Followers of this blog might recall that I am not a fan of Rahul Gandhi, nor of his late father Rajiv. If India has had one young, powerful politician worse than Rajiv, though, it was his brother Sanjay. It now appears there's one young politician more appalling than Rahul: his cousin Varun. I first heard of Varun Gandhi when he published a book of poems titled The Otherness of Self. I leafed through the execrable verse in a bookshop because many of India's top painters had contibuted images to the volume, proving our visual artists are not the rebels they sometimes present themselves as being. When it suits them they pander to politicians as willingly as members of any other group (I recall my shock, around the same time that The Otherness of Self was published, to learn that Sonia Gandhi had been invited to inaugurate an exhibition organised by Sahmat, a trust set up in memory of the communist activist Safdar Hasmhi who in 1989 was beaten to death by Congress hoodlums).
Varun Gandhi, you've probably heard, has been taped spouting vile hate speech at different venues in Pilibhit, the constituency in which he's running for parliament on a BJP ticket. He should have learned better the BJP's method of using sectarian language in ways that do not infringe the law, or at least leave more space for deniability. It's akin to Australian cricketers carefully keeping their language within prescribed limits, so they are rarely pulled up by umpires, though they sledge constantly. There's also the issue of sheer popularity. It ought not to be a factor in judging whether incitement deserves to be punished (the more popular politicians are, the more damaging their provocations will be) but, in practice, Bal Thackeray and Narendra Modi get away with saying things that would be penalised in less powerful leaders. Moreover, even Thackeray and Modi tone down their rhetoric once the strict election code of conduct comes into effect.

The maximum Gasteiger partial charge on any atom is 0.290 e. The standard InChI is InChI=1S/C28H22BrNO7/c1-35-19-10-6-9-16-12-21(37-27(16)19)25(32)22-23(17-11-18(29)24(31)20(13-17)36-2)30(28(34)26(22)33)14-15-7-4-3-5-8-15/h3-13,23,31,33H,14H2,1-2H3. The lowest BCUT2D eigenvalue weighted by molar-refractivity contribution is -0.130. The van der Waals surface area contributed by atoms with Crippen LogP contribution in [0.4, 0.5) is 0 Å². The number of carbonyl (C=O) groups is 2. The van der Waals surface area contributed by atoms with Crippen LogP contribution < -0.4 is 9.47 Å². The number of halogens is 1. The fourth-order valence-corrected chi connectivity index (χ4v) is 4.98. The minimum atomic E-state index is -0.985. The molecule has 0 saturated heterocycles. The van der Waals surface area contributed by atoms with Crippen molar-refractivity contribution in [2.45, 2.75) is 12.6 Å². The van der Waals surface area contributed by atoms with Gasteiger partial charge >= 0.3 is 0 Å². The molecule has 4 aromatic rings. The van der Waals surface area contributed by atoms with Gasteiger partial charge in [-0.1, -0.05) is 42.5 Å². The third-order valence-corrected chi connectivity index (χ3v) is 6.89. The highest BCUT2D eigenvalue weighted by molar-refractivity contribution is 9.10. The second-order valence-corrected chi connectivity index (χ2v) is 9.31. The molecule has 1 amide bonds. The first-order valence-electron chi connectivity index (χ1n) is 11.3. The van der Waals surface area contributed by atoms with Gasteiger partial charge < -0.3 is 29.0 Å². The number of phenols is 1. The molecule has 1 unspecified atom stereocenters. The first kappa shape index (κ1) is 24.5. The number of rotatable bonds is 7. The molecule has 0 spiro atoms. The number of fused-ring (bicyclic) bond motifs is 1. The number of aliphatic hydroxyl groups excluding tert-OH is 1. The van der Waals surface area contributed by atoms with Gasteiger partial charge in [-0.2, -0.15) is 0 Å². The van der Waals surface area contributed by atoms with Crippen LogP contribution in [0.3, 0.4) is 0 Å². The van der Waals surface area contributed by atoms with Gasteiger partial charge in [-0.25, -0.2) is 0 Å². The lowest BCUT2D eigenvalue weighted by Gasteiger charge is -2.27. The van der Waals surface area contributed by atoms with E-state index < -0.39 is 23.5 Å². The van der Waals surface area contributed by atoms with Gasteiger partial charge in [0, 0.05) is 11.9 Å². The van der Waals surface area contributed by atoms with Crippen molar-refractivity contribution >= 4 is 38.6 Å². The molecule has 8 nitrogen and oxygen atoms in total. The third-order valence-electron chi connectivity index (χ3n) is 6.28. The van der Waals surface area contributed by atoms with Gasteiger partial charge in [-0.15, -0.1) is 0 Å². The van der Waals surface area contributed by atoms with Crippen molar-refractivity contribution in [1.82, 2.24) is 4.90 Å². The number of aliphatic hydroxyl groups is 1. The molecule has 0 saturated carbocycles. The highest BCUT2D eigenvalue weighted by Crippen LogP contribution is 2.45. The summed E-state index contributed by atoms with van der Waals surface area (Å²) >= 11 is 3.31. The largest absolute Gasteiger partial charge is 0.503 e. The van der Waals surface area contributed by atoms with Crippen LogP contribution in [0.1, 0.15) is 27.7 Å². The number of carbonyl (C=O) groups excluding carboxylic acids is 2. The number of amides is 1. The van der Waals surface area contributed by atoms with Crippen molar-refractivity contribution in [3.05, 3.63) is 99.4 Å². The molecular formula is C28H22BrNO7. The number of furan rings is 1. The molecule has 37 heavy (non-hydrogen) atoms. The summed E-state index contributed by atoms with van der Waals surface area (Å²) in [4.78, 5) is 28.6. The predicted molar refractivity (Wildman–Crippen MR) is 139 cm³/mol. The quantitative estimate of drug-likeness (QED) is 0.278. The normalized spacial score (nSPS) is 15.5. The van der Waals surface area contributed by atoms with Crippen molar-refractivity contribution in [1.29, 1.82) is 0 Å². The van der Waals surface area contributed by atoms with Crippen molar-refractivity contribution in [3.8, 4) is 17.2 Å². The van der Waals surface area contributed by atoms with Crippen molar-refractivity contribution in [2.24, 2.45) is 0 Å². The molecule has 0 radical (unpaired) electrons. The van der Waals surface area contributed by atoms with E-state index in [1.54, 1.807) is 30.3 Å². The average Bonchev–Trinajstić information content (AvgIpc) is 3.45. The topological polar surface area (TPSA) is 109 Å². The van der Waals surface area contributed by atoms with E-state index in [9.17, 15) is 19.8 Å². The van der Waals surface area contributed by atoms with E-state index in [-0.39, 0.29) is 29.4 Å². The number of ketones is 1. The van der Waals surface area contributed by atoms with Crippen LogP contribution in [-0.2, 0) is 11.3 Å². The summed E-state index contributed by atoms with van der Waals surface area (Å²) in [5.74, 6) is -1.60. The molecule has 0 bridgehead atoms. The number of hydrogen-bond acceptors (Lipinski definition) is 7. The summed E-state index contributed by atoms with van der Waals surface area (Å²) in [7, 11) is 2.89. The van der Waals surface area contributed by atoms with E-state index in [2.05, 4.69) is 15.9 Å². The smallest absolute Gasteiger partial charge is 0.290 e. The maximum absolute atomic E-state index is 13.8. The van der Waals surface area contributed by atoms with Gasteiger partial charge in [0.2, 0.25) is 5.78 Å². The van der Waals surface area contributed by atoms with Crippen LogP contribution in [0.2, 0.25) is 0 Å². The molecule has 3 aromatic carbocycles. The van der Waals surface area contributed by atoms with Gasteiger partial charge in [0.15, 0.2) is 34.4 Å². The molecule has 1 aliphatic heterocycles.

Varun Gandhi will claim, of course, that the footage seen on television has been tampered with as part of a conspiracy against him. But this is no sleazy sting, and it's going to be difficult for him to wriggle out of the spot in which he finds himself.
Speaking of sleaze, three decades ago Varun's mother Maneka, who edited Surya Magazine, published photographs of Suresh Ram -- son of the then Defence Minister Jagjivan Ram -- having sex with a woman of his acquaintance. Suresh Ram had taken the pictures himself, and they were stolen from him and copies mailed to dozens of publications. Most news outlets saw no story in images of consensual intercourse between two adults, but Maneka, seeking revenge for Jagjivan Ram's desertion of her mother-in-law Indira Gandhi, gave them prominent space in her periodical. The scandal caused by those photographs ended Jagjivan Ram's bid for Prime Ministership, something his enormous and conspicuous accumulation of wealth while in office had failed to do.
Maneka didn't benefit from her activism on behalf of Indira Gandhi; she was estranged from her mother-in-law soon after Sanjay Gandhi died. Since then, it has been three decades of shouting, "we're Gandhis too". It is easy to believe Varun is the son of Sanjay and Maneka; he's inherited their extremism and retained it through years of studying at Rishi Valley School, LSE and SOAS, institutions where attempts must have been made to inculcate a liberal outlook in him.